Mary Beth E Altier

Clinical Associate Professor

Center for Global Affairs

  • BA, Drew University
  • MA, Princeton University
  • PHD, Princeton University
Contact Info

Dr. Mary Beth Altier is a Clinical Associate Professor at NYU’s Center for Global Affairs where she directs the concentration in Transnational Security and Initiative on Emerging Threats.

Dr. Altier’s research interests are in international security, nationalism and ethnic conflict, political violence, and political behavior. Her recent work centers on the reasons why individuals support or participate in political violence, especially terrorism, in developed and developing democracies. She has also studied the disengagement and reintegration of violent extremists and the factors that precipitate re-engagement/recidivism. Dr. Altier’s research on why citizens support armed parties in democratic elections was awarded the American Political Science Association’s Ernst B. Haas Award, and she is also the recipient of the American Political Science Association’s European Politics and Society’s Best Paper Award. Her research is featured in a number of journals including the Journal of Peace ResearchSecurity Studies, Terrorism and Political Violence, and Studies in Conflict and Terrorism. She serves on the Editorial Board of Studies in Conflict and Terrorism and Behavioral Sciences of Terrorism and Political Aggression. Dr. Altier has presented her research to government, intelligence, and security professionals in a number of countries and at think tanks and international organizations. She has also been featured in media outlets including The Washington Post, WIRED, Vox, The Daily Beast, Pittsburgh Post Gazette, and Minneapolis Star Tribune.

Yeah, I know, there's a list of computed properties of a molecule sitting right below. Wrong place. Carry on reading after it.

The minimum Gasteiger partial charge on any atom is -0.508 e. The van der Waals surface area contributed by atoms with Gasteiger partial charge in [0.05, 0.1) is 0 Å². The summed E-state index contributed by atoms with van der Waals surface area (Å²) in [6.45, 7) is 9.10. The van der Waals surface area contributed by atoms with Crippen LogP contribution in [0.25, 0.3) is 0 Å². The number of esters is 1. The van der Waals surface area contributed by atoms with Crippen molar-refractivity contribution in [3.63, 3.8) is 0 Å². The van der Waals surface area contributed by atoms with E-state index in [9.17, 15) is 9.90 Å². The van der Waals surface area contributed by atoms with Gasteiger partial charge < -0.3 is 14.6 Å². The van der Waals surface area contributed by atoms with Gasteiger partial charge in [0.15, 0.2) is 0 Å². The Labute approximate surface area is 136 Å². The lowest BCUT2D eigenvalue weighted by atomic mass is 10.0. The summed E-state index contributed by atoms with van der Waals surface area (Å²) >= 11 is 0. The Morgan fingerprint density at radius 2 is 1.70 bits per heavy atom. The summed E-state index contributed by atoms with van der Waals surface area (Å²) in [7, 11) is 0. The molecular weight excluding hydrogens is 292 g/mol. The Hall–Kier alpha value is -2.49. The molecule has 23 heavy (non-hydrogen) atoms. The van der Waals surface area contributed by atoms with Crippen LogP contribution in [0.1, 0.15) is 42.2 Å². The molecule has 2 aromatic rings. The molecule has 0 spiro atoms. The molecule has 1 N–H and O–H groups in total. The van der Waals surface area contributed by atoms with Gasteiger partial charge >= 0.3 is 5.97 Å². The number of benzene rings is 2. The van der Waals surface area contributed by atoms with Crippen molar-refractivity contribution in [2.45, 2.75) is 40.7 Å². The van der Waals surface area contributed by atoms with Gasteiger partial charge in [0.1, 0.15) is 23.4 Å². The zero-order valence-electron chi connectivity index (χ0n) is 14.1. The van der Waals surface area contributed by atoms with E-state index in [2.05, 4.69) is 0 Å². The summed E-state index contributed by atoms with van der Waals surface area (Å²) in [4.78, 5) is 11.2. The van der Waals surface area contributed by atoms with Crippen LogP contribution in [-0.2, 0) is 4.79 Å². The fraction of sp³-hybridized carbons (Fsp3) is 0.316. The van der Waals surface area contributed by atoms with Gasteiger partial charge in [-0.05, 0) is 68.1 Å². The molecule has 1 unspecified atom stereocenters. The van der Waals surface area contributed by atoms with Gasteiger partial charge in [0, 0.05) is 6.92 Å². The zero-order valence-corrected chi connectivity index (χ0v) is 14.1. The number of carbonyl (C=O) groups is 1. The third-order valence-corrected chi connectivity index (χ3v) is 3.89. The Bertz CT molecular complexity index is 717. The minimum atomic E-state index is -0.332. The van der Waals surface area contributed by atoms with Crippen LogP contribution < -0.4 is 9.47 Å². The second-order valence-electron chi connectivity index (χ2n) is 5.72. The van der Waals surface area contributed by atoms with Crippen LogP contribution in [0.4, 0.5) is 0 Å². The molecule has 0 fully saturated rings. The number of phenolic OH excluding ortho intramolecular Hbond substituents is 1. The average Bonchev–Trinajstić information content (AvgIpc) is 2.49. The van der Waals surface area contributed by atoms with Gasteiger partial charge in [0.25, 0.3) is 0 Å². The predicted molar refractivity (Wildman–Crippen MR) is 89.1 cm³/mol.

She holds a PhD and MA in Politics from Princeton University and a BA in Mathematics and History from Drew University.

At the Center for Global Affairs, Dr. Altier teaches courses on Transnational Security, Transnational Terrorism, Security Sector Governance and the Rule of Law, and Analytic Skills. She leads a Global Field Intensive to Belfast and London and runs a Consulting Practicum with the U.S. State Department. In 2017, she received the NYU SPS Excellence in Teaching Award.

Jan 21 2020

Terrorist transformations: the link between terrorist roles and terrorist disengagement

By Studies in Conflict and Terrorism
Nov 18 2019

Returning to the fight: an empirical analysis of terrorist reengagement and recidivism

By Terrorism and Political Violence
Apr 01 2017

Why they leave: an analysis of terrorist disengagement events from eighty-seven autobiographical accounts

By Security Studies
Jan 01 2017

Walking away: the disengagement and de-radicalization of a violent right-wing extremist

By Behavioral Science of Terrorism and Political Agg.
Sep 01 2014

Turning away from terrorism: Lessons from psychology, sociology, and criminology

By Journal of Peace Research
Jun 30 2013

Violence, Elections, and Party Politics

By Terrorism & Political Violence
Dec 30 2012

In their own words?: Methodological considerations in the analysis of terrorist autobiographies

By Journal of Strategic Security
Jun 30 2012

The future of terrorist deradicalization programs

By Georgetown Journal of International Affairs